Final Expenses: Expenses incurred at the time of a person's death. These include but are not limited to:funeral costs, court expenses, current bills or debt, mortgages, loans and taxes.

Fine Arts Coverage: Property insurance for works of art

Fire Department Service Charge Coverage: Coverage in a property insurance policy for charges incurred by the insured from a fire department for their services in fighting a fire

Fire Legal Liability Coverage: Liability coverage for the insured's legal liability for fire damage to premises rented by the insured

Fire Wall: A wall designed to prevent the spread of fire from one part of a building to another

Firewall: A computer that protects a company's private network from outside internet users

Fixed Benefit: A death benefit, the dollar amount of which does not vary.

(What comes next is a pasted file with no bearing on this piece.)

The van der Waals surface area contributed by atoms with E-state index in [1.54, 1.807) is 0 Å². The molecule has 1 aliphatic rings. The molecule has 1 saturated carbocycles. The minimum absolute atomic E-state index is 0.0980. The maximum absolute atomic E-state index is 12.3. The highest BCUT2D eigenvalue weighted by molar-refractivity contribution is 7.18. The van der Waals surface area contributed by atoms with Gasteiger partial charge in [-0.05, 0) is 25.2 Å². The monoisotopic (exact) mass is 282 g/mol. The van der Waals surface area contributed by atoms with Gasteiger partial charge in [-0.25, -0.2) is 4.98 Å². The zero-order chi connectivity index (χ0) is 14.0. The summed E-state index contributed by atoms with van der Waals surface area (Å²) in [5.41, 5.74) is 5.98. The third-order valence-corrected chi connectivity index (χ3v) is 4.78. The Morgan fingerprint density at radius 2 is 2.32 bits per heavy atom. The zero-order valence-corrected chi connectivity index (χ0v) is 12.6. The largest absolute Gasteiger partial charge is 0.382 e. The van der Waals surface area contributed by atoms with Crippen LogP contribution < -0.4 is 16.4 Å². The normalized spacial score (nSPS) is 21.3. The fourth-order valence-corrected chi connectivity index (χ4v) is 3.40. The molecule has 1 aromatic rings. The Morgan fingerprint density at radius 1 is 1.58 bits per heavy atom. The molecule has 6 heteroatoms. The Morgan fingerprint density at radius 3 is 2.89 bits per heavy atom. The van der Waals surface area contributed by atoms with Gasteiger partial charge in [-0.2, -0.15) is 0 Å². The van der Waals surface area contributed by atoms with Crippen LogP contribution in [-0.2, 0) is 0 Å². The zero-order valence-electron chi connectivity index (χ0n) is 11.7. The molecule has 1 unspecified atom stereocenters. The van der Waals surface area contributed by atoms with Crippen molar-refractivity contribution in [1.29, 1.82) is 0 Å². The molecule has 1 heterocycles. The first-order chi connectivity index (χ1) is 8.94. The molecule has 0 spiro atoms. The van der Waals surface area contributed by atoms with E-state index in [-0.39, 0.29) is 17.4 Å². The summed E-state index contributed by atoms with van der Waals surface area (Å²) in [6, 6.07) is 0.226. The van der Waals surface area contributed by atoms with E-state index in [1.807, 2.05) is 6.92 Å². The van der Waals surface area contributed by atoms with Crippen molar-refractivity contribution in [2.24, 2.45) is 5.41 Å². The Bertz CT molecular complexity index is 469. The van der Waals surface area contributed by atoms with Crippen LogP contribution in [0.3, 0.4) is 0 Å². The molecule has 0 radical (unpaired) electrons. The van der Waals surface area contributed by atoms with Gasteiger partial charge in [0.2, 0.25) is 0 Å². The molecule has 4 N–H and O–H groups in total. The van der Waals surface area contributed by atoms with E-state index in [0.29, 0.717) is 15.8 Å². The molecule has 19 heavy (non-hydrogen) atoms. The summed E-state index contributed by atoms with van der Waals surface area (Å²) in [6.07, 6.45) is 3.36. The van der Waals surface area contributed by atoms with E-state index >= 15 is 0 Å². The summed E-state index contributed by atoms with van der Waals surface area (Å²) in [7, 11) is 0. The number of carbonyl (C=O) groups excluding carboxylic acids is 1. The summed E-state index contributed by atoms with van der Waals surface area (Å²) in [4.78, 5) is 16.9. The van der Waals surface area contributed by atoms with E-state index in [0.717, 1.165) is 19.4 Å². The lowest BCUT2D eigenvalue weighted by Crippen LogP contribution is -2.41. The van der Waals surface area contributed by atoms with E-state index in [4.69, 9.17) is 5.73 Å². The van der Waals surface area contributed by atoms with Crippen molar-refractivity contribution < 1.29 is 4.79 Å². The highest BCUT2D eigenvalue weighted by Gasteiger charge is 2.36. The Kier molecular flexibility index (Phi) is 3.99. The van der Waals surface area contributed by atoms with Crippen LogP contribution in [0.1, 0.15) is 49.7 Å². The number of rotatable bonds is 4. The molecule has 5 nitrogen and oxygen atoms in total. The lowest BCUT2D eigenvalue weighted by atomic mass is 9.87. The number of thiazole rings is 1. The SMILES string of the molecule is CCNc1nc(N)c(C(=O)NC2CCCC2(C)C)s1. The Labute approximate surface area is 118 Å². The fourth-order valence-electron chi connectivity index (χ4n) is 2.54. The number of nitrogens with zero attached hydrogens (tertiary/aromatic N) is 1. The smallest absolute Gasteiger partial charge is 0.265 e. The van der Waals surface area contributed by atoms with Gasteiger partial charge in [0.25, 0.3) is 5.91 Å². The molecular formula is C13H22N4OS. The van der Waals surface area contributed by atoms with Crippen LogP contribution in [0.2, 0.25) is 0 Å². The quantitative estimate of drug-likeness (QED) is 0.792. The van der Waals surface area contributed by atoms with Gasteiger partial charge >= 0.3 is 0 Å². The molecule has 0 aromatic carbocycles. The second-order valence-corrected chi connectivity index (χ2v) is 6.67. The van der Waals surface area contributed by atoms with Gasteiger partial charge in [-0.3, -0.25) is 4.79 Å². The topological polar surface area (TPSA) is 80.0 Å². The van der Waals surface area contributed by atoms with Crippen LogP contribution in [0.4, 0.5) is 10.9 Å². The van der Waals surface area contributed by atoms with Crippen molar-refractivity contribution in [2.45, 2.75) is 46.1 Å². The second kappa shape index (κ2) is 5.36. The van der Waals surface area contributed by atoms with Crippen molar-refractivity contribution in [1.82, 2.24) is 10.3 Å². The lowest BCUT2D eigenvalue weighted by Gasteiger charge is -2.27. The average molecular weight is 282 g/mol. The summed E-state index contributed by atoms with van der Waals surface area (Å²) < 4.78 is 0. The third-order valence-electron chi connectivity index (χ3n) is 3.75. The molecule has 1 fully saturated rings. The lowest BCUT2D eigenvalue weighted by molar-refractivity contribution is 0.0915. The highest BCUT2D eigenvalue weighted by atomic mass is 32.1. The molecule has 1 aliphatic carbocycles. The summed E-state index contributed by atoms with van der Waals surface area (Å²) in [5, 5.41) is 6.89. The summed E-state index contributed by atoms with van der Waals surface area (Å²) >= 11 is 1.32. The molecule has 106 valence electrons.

Flat Cancellation: The full cancellation of a policy as of the effective date of coverage which requires the return of paid premium in full

Flood Coverage: Coverage for damage to property caused by flood

Flood Exclusion: A provision in most all property insurance policies eliminating coverage for damage by flood and possibly other types of water damage, such as seepage and sewer backup

Follow Form: An umbrella policy provision that follows the underlying policy for coverages and policy provisions

Forgery or Alteration Coverage: Covers loss due to the dishonesty of writing, signing or altering of checks and bank drafts

Fortuitous Event: An event that is subject to chance without the implication of suddenness

Free Look: Trial period required in most states where policy owners have up to 20 days to examine their new policies with no obligation.

Frequency: The number of times that a loss will occur within any given period of time